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The right to asylum is a central theme in South American political identity. What originated as a way of protecting political leaders in the period of anarchy that followed the independence of these nations became, in the 1940s, a cornerstone of the inter-American political and legal systems. For the first century and a half of national independence in South American countries, the right to asylum was an elite status that guaranteed protection to political leaders deposed by political unrest or fearful of political retribution. These political elites usually sought asylum in neighboring countries: far enough from home for safety, but close enough to continue to participate in the political life of their country. In this sense, the cases of Sarmiento in the 1830s and 1840s and Haya de la Torre in the 1940s are quintessential examples of pre-1960s exile, asylum and the role of exile in Latin American political life.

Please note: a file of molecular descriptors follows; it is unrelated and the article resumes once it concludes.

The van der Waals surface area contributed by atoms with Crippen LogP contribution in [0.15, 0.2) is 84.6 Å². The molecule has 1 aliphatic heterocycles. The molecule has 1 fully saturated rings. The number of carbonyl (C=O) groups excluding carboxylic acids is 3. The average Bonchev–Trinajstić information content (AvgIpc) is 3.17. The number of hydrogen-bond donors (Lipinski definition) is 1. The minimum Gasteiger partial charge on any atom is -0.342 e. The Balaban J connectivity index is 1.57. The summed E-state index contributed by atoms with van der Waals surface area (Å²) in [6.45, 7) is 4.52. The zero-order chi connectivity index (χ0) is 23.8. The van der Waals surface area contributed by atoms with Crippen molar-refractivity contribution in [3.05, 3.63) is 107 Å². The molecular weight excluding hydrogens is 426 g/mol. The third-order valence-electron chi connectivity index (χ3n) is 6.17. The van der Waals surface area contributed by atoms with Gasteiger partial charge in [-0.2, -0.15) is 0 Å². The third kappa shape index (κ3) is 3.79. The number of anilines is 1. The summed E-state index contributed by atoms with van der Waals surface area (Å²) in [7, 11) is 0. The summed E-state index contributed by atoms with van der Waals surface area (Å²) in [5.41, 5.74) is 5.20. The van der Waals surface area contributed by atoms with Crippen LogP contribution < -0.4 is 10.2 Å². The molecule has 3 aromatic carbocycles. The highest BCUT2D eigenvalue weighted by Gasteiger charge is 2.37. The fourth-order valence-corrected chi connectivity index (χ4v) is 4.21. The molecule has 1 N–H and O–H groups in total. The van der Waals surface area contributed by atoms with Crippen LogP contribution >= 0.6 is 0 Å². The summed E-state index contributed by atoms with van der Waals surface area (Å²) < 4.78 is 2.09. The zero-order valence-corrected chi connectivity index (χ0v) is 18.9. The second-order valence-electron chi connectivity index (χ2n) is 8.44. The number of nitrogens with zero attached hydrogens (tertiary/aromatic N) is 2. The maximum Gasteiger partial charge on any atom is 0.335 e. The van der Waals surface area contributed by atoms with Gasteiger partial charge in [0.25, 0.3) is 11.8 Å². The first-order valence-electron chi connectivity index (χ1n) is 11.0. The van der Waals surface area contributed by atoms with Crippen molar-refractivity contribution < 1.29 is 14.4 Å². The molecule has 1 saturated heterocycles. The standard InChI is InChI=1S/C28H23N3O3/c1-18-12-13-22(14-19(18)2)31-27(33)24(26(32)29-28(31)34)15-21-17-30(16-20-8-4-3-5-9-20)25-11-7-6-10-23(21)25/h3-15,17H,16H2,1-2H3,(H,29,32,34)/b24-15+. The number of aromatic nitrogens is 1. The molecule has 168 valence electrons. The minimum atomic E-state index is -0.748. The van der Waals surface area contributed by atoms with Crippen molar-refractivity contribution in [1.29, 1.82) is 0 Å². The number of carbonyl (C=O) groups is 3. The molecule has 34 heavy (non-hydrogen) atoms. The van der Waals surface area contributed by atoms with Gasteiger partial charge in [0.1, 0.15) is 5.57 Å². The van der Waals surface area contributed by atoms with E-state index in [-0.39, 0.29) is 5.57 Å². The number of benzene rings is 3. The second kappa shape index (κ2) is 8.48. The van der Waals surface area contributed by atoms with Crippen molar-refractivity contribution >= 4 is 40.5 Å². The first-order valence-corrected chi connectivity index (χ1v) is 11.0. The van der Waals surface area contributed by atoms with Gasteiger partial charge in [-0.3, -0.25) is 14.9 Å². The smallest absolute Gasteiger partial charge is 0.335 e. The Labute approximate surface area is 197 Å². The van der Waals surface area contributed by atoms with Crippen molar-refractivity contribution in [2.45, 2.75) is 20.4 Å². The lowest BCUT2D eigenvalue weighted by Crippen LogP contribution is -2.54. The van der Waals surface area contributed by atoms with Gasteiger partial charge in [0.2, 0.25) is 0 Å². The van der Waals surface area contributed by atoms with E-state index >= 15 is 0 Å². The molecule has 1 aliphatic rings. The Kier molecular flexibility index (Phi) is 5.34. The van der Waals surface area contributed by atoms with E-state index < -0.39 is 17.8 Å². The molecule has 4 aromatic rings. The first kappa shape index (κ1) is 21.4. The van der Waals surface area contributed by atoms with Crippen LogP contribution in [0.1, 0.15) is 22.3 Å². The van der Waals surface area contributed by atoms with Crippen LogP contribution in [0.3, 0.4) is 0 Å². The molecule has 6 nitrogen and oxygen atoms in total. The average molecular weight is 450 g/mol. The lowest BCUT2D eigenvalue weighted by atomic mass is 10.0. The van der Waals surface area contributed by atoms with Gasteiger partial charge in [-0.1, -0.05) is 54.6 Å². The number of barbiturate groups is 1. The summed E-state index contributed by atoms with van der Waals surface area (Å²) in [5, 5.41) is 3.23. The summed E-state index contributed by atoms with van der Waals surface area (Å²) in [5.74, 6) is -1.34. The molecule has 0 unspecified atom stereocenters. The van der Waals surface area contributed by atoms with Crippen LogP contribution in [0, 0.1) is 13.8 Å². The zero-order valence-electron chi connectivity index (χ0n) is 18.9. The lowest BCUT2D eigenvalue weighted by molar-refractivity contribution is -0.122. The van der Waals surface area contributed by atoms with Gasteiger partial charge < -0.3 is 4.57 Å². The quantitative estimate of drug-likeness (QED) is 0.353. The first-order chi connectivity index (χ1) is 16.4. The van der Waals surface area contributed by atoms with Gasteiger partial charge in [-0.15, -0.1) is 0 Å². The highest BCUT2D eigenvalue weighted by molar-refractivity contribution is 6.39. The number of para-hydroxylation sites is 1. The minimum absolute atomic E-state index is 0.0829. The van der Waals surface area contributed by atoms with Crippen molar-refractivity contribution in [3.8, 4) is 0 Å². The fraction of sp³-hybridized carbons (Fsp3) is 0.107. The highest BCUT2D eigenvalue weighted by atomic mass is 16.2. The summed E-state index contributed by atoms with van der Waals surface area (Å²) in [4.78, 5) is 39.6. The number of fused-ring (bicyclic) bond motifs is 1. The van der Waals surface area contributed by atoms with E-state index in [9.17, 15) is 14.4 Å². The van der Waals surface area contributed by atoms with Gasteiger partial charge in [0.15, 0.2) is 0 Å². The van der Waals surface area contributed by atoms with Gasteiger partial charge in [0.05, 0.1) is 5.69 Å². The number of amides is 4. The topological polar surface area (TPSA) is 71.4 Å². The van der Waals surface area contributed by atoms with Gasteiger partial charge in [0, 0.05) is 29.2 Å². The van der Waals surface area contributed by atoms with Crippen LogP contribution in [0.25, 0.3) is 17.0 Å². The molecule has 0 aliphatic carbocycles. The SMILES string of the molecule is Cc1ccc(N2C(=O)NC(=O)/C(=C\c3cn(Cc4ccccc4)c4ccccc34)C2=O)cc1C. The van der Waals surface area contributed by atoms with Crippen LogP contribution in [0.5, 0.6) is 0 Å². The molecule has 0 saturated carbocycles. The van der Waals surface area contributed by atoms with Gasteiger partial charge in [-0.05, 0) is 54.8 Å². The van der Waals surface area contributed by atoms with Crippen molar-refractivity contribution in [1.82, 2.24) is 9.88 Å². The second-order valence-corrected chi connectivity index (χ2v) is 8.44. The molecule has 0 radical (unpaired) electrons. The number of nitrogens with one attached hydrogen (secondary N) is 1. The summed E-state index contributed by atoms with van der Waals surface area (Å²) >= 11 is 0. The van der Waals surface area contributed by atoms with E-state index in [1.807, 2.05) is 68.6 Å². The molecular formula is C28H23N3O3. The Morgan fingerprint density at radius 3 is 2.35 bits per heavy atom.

Doña-Reveco, Cristián, "The Unintended Consequences of Exile: The Brazilian and Chilean Cases in Comparative Perspective, 1964 – 1990" (2012). Latino/Latin American Studies Faculty Publications. 11.